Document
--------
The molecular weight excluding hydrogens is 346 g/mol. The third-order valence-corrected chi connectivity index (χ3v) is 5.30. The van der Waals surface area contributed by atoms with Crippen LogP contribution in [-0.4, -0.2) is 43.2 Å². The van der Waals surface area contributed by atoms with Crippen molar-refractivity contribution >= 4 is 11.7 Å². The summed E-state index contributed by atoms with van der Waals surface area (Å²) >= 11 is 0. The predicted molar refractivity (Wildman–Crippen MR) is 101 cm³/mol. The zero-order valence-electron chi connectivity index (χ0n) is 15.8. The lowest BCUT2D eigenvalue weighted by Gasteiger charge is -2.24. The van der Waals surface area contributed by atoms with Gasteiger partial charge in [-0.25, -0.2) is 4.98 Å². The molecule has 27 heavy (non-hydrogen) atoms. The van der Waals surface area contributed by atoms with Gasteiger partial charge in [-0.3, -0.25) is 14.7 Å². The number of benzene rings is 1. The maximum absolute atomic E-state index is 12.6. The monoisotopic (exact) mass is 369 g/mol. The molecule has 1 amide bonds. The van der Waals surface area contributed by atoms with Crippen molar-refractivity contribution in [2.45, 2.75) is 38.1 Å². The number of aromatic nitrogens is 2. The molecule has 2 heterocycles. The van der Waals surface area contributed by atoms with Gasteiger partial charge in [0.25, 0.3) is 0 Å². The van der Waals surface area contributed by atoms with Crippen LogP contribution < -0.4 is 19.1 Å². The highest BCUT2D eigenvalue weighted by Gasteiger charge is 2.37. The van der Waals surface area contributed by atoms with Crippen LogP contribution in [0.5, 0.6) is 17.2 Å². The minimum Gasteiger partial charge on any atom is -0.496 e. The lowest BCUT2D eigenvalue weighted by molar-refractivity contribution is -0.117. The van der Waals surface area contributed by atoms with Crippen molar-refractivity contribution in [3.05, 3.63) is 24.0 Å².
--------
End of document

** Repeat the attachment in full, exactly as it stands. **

The molecular weight excluding hydrogens is 346 g/mol. The third-order valence-corrected chi connectivity index (χ3v) is 5.30. The van der Waals surface area contributed by atoms with Crippen LogP contribution in [-0.4, -0.2) is 43.2 Å². The van der Waals surface area contributed by atoms with Crippen molar-refractivity contribution >= 4 is 11.7 Å². The summed E-state index contributed by atoms with van der Waals surface area (Å²) >= 11 is 0. The predicted molar refractivity (Wildman–Crippen MR) is 101 cm³/mol. The zero-order valence-electron chi connectivity index (χ0n) is 15.8. The lowest BCUT2D eigenvalue weighted by Gasteiger charge is -2.24. The van der Waals surface area contributed by atoms with Gasteiger partial charge in [-0.25, -0.2) is 4.98 Å². The molecule has 27 heavy (non-hydrogen) atoms. The van der Waals surface area contributed by atoms with Gasteiger partial charge in [-0.3, -0.25) is 14.7 Å². The number of benzene rings is 1. The maximum absolute atomic E-state index is 12.6. The monoisotopic (exact) mass is 369 g/mol. The molecule has 1 amide bonds. The van der Waals surface area contributed by atoms with Crippen molar-refractivity contribution in [2.45, 2.75) is 38.1 Å². The number of aromatic nitrogens is 2. The molecule has 2 heterocycles. The van der Waals surface area contributed by atoms with Gasteiger partial charge in [0.25, 0.3) is 0 Å². The van der Waals surface area contributed by atoms with Crippen LogP contribution < -0.4 is 19.1 Å². The highest BCUT2D eigenvalue weighted by Gasteiger charge is 2.37. The van der Waals surface area contributed by atoms with Crippen LogP contribution in [0.5, 0.6) is 17.2 Å². The minimum Gasteiger partial charge on any atom is -0.496 e. The lowest BCUT2D eigenvalue weighted by molar-refractivity contribution is -0.117. The van der Waals surface area contributed by atoms with Crippen molar-refractivity contribution in [3.05, 3.63) is 24.0 Å².